A debt portfolio manager explores opportunities to earn gains by anticipating changes in credit quality, and changes in yield spreads between different market benchmarks in the market place. (~ source:NISM)

Remember that Debt funds are more tax efficient that FD’s. You can read about taxation on Capital Gains on debt Mutual Funds here.

Be aware of this asset class and use it to judiciously optimize your asset allocation towards reaching your financial goals. 

This article – Guide to debt funds & article – Debt funds can prove beneficial from Economic times further articulates the tax advantages & other benefits of investing in debt funds. 

Warren Buffett on Investing in Gold

Warren Buffett Quotes, Gold Investments, Value Investing, Fundamental Analysis, Asset Allocation, Financial Planning

Buffett’s disdain for gold as an investment asset is very well known. Here is a quote from one of the world’s greatest investor on investing in Gold :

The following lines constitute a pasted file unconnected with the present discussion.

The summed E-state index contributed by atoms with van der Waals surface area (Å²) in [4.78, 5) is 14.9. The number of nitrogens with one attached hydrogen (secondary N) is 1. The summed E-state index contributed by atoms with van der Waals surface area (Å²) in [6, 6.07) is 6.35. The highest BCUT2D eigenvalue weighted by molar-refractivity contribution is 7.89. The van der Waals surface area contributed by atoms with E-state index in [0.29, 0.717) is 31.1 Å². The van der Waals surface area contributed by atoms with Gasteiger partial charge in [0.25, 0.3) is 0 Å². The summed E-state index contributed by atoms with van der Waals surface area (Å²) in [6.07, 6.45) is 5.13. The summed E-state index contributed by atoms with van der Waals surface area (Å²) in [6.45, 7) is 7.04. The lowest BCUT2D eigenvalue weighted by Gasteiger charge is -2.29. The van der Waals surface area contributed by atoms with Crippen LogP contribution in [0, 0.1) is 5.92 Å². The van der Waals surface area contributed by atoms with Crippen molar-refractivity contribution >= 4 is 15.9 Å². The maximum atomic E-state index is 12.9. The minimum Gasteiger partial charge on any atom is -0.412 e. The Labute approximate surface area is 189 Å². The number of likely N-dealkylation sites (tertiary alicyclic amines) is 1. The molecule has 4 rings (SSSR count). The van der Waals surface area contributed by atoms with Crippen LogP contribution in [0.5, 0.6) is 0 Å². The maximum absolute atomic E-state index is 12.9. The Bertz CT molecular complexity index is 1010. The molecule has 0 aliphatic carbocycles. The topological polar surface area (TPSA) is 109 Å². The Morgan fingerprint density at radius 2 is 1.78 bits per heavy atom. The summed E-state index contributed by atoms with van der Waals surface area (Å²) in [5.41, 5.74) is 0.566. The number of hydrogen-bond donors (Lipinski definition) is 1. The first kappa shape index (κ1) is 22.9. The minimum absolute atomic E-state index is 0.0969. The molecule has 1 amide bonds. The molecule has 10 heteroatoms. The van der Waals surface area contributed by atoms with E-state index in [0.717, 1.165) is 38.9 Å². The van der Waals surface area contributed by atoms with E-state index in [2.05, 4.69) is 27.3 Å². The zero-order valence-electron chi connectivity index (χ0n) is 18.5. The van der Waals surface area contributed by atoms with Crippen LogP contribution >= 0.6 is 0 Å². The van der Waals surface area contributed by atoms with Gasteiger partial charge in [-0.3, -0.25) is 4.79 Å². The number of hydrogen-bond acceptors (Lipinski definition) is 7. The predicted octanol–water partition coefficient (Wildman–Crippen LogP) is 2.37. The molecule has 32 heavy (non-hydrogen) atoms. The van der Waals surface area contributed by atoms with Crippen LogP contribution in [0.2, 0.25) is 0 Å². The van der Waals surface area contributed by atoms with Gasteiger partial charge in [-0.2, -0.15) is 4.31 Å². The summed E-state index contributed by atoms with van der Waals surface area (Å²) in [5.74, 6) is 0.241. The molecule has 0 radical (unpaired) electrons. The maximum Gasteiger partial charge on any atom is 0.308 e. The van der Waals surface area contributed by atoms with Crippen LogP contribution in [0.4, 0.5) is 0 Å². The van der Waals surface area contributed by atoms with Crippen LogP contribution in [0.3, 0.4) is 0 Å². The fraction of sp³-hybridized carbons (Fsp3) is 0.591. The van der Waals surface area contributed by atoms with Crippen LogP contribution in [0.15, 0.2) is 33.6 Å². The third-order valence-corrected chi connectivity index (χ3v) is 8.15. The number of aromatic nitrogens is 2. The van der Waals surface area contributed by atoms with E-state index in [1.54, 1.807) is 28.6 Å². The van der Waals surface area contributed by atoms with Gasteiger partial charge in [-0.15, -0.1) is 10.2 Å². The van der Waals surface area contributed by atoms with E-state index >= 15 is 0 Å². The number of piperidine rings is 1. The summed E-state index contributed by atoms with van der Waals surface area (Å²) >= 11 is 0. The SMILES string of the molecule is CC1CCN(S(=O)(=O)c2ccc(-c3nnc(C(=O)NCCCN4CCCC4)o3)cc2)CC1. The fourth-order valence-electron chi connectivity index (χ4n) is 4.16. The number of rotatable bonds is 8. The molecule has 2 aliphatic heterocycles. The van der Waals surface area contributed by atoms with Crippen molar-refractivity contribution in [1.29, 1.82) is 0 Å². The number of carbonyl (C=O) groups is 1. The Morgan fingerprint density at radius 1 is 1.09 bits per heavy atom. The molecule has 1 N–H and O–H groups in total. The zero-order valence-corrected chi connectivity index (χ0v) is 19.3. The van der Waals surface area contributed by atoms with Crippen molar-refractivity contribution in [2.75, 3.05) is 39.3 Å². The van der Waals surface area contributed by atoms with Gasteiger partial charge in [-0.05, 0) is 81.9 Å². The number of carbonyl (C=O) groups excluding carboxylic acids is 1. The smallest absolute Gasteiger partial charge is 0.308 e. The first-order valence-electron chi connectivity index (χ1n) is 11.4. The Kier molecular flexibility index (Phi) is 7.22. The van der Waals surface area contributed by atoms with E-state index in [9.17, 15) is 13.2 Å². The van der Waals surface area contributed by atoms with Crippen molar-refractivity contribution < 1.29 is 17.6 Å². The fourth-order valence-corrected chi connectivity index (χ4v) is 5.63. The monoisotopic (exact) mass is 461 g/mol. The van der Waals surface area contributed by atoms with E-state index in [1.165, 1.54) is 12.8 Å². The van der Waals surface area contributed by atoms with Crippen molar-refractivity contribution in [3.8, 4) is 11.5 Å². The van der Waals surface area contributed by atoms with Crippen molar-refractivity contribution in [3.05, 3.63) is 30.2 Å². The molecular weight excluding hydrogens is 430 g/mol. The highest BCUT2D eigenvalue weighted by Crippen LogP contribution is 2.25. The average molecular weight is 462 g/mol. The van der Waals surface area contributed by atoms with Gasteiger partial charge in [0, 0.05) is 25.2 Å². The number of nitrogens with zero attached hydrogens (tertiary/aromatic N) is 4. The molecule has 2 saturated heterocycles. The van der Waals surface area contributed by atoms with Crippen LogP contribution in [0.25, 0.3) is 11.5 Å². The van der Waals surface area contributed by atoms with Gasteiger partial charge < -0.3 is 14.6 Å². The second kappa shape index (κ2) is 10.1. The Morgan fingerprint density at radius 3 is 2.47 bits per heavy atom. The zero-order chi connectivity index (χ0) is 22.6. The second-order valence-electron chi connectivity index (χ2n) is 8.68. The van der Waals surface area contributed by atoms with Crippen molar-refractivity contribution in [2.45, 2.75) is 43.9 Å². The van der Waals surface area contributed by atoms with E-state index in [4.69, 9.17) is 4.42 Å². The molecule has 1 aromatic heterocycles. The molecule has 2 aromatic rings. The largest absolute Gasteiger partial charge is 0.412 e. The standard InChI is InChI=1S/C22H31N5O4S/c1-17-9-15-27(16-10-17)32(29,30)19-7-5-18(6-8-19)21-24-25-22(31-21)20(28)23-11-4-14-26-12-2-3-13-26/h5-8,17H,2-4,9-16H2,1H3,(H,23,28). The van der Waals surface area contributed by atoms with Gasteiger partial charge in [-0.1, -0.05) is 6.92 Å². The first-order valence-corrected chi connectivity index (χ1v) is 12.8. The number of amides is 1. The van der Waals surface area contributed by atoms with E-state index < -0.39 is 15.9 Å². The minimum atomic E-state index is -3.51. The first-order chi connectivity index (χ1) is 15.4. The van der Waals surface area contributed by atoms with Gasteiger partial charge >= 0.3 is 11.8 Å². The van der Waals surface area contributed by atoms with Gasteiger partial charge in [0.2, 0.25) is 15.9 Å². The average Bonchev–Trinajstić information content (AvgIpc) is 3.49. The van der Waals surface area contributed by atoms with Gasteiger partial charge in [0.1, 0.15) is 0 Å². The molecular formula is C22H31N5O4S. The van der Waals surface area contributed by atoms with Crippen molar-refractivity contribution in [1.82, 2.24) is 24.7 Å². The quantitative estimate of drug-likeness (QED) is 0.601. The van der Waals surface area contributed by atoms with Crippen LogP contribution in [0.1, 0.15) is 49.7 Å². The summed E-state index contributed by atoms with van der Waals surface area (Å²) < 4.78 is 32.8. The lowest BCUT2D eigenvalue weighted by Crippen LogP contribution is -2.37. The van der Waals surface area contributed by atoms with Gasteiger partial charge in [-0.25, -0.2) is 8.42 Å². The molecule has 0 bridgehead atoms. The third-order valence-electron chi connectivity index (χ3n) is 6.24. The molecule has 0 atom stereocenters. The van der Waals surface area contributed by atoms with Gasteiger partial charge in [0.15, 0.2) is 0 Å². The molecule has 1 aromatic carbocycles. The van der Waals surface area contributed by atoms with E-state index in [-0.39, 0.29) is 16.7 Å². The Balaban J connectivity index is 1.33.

Gold gets dug out of the ground in Africa, or someplace. Then we melt it down, dig another hole, bury it again and pay people to stand around guarding it. It has no utility. Anyone watching from Mars would be scratching their head. ~ Warren Buffett

May 2010

Investing in Mutual Funds because they are less risky?

Investing in Mutual Funds because they are less risky, Investing in stocks, Risk , Return, Sharpe Ratio, Treynor Ratio, .

Most of the investors begin investing using Mutual funds.

I am surprised when many people come to  me and ask my advise for investing in Mutual Funds rather than equities because they perceive investing in Equity oriented Mutual Funds to be much safer than investing in equities directly. If you think so, Think again!!

This is an incorrect understanding.

Equity oriented Mutual Funds are as good (or as bad) as the investments made by the Mutual Fund Manager, the underlying assets which the fund manager  invests etc.